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Moving one MBTA stop away could save you hundreds in rent, study says

News Renting Allston-Brighton Back Bay Boston Cambridge East Boston South Boston South End
Boston rents near MBTA stops, mapped out by RentHop.
Boston rents near MBTA stops, mapped out by RentHop. RentHop

In a city as compact as Boston, it doesn’t take much of a move to find an apartment in an entirely different price range. Sometimes it can be just one MBTA stop away.

Boston rental prices increased an average of 3 percent this past year, according to the real estate website RentHop, with 90 MBTA stops seeing a price increase around their stations. This is fewer than in 2017, when 101 saw an uptick. Still, more than half of the Boston stops experienced growth, and Kendall/MIT was the only Cambridge station to avoid a price increase. In all, 21 MBTA stops saw a decrease in price growth, and 10 underwent no change.

RentHop created a map to illustrate both median rent prices around MBTA stops and year-to-year changes in those areas. The data revealed that moving just one MBTA stop away can make a big difference in rental price. Case in point: Moving from the Broadway stop ($3,217) to Andrew Station ($2,200) on the Red Line could save residents $1,017 a month.

Similarly, one could save $950 by moving from Copley ($3,450) to Hynes Convention Center ($2,500) on the Green Line, $925 from Back Bay ($3,475) to Massachusetts Avenue ($2,550) on the Orange Line, $671 from Kendall/MIT ($3,171) to Central ($2,500) on the Red Line, and $615 from Aquarium ($2,915) to Maverick ($2,300) on the Blue Line.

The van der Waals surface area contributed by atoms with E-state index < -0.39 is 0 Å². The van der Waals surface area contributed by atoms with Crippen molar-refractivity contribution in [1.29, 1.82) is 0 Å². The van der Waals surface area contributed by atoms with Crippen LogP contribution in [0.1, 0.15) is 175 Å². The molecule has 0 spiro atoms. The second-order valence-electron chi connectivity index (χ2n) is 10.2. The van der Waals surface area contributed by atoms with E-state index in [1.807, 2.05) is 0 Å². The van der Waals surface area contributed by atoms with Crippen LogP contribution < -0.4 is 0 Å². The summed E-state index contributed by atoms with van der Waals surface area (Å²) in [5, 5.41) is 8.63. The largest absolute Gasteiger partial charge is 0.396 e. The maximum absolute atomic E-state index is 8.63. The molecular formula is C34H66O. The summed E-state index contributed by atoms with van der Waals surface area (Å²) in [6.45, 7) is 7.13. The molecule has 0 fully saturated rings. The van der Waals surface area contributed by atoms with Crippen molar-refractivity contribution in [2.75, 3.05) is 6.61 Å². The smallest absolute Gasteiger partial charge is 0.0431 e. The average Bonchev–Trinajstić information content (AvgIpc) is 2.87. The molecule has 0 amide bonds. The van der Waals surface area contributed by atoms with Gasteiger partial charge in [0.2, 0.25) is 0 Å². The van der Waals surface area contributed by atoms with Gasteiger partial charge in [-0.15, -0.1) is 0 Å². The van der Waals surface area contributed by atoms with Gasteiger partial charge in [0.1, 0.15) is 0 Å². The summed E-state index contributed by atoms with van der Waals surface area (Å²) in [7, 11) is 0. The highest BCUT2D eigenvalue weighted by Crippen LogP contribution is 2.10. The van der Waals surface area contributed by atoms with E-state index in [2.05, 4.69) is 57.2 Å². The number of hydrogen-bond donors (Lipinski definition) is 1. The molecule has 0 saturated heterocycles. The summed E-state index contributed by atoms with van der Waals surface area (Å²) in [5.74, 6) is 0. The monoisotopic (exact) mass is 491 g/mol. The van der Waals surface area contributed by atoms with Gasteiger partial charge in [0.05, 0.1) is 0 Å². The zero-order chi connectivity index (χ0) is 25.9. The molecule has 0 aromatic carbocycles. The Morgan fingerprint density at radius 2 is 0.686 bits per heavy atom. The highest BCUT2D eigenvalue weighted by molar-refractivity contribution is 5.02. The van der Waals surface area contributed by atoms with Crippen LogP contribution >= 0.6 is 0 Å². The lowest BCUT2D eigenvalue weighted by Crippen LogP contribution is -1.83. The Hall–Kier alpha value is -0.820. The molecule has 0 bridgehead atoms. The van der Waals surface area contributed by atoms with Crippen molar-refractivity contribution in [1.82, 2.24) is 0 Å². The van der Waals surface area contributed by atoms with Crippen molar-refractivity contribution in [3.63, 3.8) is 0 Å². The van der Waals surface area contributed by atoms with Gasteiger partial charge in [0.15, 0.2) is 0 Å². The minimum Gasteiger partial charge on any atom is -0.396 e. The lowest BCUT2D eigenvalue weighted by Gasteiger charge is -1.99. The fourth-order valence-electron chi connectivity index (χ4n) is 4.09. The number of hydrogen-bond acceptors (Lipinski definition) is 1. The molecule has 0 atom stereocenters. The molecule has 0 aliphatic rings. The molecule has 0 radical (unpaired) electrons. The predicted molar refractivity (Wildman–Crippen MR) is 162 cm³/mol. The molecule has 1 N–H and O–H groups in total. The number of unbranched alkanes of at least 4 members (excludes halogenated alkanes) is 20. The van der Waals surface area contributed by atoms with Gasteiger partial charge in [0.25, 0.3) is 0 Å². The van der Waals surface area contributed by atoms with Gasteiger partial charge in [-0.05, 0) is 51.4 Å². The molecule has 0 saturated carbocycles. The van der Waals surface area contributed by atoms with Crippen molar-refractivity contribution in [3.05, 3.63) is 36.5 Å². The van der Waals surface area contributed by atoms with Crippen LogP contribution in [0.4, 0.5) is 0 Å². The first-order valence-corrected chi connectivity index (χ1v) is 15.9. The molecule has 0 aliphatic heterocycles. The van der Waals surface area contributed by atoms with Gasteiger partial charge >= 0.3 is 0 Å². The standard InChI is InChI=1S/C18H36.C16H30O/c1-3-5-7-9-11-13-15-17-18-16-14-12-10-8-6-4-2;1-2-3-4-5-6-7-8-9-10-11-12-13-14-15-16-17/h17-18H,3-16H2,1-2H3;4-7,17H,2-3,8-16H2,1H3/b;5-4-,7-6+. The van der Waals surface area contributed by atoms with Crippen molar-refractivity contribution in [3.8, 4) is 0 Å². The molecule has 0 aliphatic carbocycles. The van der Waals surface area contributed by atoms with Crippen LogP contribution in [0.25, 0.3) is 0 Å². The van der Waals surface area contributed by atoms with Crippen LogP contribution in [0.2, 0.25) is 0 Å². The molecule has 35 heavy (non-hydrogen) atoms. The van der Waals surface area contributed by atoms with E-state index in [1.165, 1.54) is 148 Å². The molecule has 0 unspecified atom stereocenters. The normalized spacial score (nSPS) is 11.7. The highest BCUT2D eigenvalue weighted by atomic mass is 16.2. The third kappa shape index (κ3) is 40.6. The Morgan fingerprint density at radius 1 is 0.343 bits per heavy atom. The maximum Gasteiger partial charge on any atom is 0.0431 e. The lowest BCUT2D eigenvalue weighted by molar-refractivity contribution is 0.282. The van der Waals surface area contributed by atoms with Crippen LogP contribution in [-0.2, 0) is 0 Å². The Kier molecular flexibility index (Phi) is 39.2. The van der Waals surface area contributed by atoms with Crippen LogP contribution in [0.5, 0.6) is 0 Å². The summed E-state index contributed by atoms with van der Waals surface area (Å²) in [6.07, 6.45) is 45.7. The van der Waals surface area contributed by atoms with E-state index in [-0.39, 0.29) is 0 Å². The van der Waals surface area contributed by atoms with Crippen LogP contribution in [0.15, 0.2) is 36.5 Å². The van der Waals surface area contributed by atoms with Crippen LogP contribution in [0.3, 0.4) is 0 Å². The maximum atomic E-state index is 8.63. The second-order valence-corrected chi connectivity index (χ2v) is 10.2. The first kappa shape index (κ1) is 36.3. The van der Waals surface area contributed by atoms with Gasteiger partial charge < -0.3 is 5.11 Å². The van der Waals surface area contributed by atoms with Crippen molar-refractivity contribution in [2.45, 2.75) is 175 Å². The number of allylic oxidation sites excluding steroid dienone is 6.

RentHop came to these numbers by calculating the median of 50 unique data points within 0.62 of a mile of each MBTA stop. If there weren’t enough data points in that radius, the distance was increased to 1.2 miles, and the data were resampled. RentHop data for one-bedroom apartments from February through April 2017 and 2018, as well as MBTA data for T stops from the Massachusetts Bureau of Geographic Information (MassGIS), were utilized to get the median rents.

The price disparities could be products of stop locations on the edge of a neighborhood, rents near one stop dropping while rents near the other soar, or the different types of apartments available around T stops, according to the study.

The greatest increases in rental prices were found at the Airport stop on the Blue Line ($1,850, 8.8 percent), Fenwood Road on the Green Line ($2,200, 8.6 percent), Green Street on the Orange Line  ($2,150, 8.2 percent), Broadway on the Red Line ($3,217, 7.2 percent), and Waban on the Green Line ($2,250, 7.1 percent).

The largest price drops were found at Savin Hill on the Red Line ($2,364, 6.4 percent), Back Bay on the Orange Line ($3,475, 6.1 percent), Woodland on the Green Line ($1,800, 5.9 percent), Mattapan on the Red Line ($1,650, 5.7 percent), and Boylston on the Green Line ($3,135, 4.9 percent).

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